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Topic-icon 1975 R90/6 Front Brakes

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2 months 2 weeks ago #4098 by 14069
1975 R90/6 Front Brakes was created by 14069
I have owned a 1975 R90/6 for about 7 years with current mileage at 52,797 miles and have a question about the front brake. The bike was completely re-worked mechanically and looks and runs great. My only issue is with the front brake which basically is worthless in stopping the bike. This is the original front braking system, part mechanical and part hydraulic. The brake line to the master cylinder, master cylinder, brake line to the caliper, caliper and pads were all replaced with new parts and the disk is in good shape. Since I have had the bike the front brakes have been poor. Even with the brake applied from a stop you can push the bike with minimal effort. You can tell the brakes are on but barely. I don't know if this is all the single disk should provide or if I should look for another problem. I have replaced the brake pads twice and sanded the disk to remove a little glazing but that has not improved the performance. The brake line is not stainless steel which is the last change I know of to make the front brakes perform better. The rear mechanical brake substantially out performs the front disk. Any suggestions will be appreciated.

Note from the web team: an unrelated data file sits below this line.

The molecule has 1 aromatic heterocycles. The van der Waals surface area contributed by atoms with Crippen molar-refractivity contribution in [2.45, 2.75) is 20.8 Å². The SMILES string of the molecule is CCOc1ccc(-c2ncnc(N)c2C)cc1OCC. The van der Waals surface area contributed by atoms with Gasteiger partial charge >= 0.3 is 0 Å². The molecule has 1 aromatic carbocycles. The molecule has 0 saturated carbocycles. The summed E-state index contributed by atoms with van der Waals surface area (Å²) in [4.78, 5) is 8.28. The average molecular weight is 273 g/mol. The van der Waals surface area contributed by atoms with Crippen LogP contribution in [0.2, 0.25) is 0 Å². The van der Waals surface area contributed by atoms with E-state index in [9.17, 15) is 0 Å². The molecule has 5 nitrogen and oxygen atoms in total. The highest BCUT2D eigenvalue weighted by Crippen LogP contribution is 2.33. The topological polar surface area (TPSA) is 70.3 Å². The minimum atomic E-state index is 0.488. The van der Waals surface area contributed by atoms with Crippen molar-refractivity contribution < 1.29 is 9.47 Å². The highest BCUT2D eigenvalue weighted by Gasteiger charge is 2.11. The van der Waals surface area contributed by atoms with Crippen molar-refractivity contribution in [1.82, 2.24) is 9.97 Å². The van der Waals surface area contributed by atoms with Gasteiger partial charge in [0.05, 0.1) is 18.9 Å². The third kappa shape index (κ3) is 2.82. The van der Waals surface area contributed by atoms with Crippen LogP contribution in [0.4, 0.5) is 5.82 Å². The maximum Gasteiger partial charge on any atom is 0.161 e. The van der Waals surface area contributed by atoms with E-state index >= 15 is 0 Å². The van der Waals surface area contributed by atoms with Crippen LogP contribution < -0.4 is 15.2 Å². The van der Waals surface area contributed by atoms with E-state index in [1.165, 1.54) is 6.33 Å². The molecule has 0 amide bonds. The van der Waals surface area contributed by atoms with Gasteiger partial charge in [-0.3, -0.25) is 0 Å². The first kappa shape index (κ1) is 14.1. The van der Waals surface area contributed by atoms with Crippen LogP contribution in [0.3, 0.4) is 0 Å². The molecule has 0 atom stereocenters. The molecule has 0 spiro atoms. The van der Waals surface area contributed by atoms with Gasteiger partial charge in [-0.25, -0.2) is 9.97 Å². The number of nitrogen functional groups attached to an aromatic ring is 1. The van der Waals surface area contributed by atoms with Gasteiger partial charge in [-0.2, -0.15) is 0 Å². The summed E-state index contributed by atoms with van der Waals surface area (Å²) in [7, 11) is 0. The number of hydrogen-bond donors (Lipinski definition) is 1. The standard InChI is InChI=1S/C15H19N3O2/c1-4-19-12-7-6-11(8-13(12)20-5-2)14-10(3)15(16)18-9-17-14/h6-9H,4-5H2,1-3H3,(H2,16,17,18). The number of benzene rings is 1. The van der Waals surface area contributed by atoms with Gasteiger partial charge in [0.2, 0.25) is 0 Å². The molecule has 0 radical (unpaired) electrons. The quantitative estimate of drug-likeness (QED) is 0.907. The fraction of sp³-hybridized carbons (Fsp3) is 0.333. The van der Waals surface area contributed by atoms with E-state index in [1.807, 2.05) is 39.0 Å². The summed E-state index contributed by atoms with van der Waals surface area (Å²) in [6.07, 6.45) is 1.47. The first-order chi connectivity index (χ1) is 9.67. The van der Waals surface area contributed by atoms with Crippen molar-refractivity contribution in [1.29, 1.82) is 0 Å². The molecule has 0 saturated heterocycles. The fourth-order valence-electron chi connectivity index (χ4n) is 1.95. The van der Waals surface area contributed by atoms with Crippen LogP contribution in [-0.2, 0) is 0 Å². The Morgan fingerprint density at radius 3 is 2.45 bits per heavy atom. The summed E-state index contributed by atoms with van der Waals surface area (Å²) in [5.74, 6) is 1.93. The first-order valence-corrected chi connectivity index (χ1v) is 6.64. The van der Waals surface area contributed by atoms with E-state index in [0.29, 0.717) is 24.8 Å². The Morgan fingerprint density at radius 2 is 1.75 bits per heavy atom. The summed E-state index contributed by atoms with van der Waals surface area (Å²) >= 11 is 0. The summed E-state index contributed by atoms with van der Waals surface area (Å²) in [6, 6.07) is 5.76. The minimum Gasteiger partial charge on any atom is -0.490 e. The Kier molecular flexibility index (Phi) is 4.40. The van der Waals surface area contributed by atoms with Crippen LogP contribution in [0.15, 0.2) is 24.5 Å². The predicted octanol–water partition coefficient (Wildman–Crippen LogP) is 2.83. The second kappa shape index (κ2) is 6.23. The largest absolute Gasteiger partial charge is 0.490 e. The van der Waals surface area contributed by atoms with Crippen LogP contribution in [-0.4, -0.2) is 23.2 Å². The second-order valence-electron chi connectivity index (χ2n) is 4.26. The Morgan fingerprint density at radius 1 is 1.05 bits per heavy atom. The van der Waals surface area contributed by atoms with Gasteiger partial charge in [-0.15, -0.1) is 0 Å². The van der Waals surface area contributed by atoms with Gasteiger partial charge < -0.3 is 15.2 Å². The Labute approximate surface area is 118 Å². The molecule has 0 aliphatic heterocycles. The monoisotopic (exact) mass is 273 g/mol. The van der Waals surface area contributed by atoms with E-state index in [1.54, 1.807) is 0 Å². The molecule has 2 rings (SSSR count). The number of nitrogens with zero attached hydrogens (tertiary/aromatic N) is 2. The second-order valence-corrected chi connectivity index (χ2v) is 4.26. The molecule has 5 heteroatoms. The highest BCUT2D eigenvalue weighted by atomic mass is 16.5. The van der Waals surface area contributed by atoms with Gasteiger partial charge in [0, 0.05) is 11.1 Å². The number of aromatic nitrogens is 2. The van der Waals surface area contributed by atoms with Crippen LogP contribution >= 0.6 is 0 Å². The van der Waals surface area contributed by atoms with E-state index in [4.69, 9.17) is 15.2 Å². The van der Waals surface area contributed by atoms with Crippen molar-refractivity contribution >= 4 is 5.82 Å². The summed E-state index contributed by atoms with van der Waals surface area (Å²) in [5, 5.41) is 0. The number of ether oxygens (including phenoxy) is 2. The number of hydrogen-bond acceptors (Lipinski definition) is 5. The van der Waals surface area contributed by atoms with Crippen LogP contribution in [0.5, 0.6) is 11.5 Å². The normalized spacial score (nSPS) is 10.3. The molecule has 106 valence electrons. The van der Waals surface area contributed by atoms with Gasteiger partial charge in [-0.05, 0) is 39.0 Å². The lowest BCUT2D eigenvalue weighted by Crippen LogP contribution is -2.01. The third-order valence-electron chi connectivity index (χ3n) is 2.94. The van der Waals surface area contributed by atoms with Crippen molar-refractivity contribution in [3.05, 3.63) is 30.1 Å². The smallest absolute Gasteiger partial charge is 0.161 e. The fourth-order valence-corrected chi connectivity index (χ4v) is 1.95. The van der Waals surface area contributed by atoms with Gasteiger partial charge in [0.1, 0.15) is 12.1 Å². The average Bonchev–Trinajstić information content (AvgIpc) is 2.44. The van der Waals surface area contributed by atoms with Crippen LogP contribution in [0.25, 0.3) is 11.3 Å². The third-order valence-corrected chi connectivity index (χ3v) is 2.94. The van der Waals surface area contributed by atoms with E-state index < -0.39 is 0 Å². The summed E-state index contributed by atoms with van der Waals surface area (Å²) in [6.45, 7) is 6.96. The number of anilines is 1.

Sid - Clover, SC

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2 months 2 weeks ago #4100 by dcb_wvu
Replied by dcb_wvu on topic 1975 R90/6 Front Brakes
I am looking at a similar bike and the buy is already trying to fit a /5 front wheel on it. something went wrong with the master cylinder. My solution upon getting the bike is to install the master cylinder on the handlebar and then stainless lines to the caliper in one run. Stainless lines will surely help but I have talked to many owners who are doing what I am planning and recommended it too.

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2 months 2 weeks ago #4102 by 14069
Replied by 14069 on topic 1975 R90/6 Front Brakes
I knew that was an option but trying to keep the bike original. Thanks for the reply and good luck with you bike.

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2 months 2 weeks ago #4103 by dcb_wvu
Replied by dcb_wvu on topic 1975 R90/6 Front Brakes
I can appreciate the originality approach but I would consider all the upgrades along the way that still do that in spirit, so the SS hoses would be a good option. You can also rebuild the calipers, master cylinder, etc. almost all of the moving parts. Good luck and remember to change/flush with new fluid annually.

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2 months 2 weeks ago - 2 months 2 weeks ago #4104 by jagarra
Replied by jagarra on topic 1975 R90/6 Front Brakes
Your bike should have a 14mm M/C with a 40mm caliper. I had the same combination and the braking was poor, the lever took a lot of pressure and it wasn't responsive enough to variations of pressure, felt wooden to me. You indicate that you seem to be losing the grip the pads have to the disc, this could be due to your original rubber lines deteriorating internally restricting flow. Best to get a Speigler replacement.